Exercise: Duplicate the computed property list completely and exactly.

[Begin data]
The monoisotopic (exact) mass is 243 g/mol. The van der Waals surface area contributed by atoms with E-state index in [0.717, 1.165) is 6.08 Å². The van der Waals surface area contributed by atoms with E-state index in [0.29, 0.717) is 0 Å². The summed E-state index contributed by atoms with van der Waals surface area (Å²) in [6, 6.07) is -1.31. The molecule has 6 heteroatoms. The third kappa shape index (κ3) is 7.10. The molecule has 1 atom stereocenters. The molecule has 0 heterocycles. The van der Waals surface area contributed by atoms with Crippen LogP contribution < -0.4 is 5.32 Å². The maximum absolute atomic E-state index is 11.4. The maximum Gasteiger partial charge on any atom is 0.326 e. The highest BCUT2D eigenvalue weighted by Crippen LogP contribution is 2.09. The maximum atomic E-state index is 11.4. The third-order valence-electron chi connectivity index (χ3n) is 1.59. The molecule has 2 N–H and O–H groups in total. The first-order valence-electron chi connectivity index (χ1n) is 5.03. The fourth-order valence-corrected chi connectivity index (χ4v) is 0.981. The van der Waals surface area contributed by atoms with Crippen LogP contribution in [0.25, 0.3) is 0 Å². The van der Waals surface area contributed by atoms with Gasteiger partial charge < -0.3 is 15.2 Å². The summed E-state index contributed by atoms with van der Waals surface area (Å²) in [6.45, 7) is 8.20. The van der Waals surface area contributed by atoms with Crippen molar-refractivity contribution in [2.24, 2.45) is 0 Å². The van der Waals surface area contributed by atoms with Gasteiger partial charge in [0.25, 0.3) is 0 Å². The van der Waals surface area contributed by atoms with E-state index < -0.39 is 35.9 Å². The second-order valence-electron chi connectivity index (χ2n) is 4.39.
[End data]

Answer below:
The monoisotopic (exact) mass is 243 g/mol. The van der Waals surface area contributed by atoms with E-state index in [0.717, 1.165) is 6.08 Å². The van der Waals surface area contributed by atoms with E-state index in [0.29, 0.717) is 0 Å². The summed E-state index contributed by atoms with van der Waals surface area (Å²) in [6, 6.07) is -1.31. The molecule has 6 heteroatoms. The third kappa shape index (κ3) is 7.10. The molecule has 1 atom stereocenters. The molecule has 0 heterocycles. The van der Waals surface area contributed by atoms with Crippen LogP contribution < -0.4 is 5.32 Å². The maximum absolute atomic E-state index is 11.4. The maximum Gasteiger partial charge on any atom is 0.326 e. The highest BCUT2D eigenvalue weighted by Crippen LogP contribution is 2.09. The maximum atomic E-state index is 11.4. The third-order valence-electron chi connectivity index (χ3n) is 1.59. The molecule has 2 N–H and O–H groups in total. The first-order valence-electron chi connectivity index (χ1n) is 5.03. The fourth-order valence-corrected chi connectivity index (χ4v) is 0.981. The van der Waals surface area contributed by atoms with Crippen LogP contribution in [0.25, 0.3) is 0 Å². The van der Waals surface area contributed by atoms with Gasteiger partial charge < -0.3 is 15.2 Å². The summed E-state index contributed by atoms with van der Waals surface area (Å²) in [6.45, 7) is 8.20. The van der Waals surface area contributed by atoms with Crippen molar-refractivity contribution in [2.24, 2.45) is 0 Å². The van der Waals surface area contributed by atoms with Gasteiger partial charge in [0.25, 0.3) is 0 Å². The van der Waals surface area contributed by atoms with E-state index < -0.39 is 35.9 Å². The second-order valence-electron chi connectivity index (χ2n) is 4.39.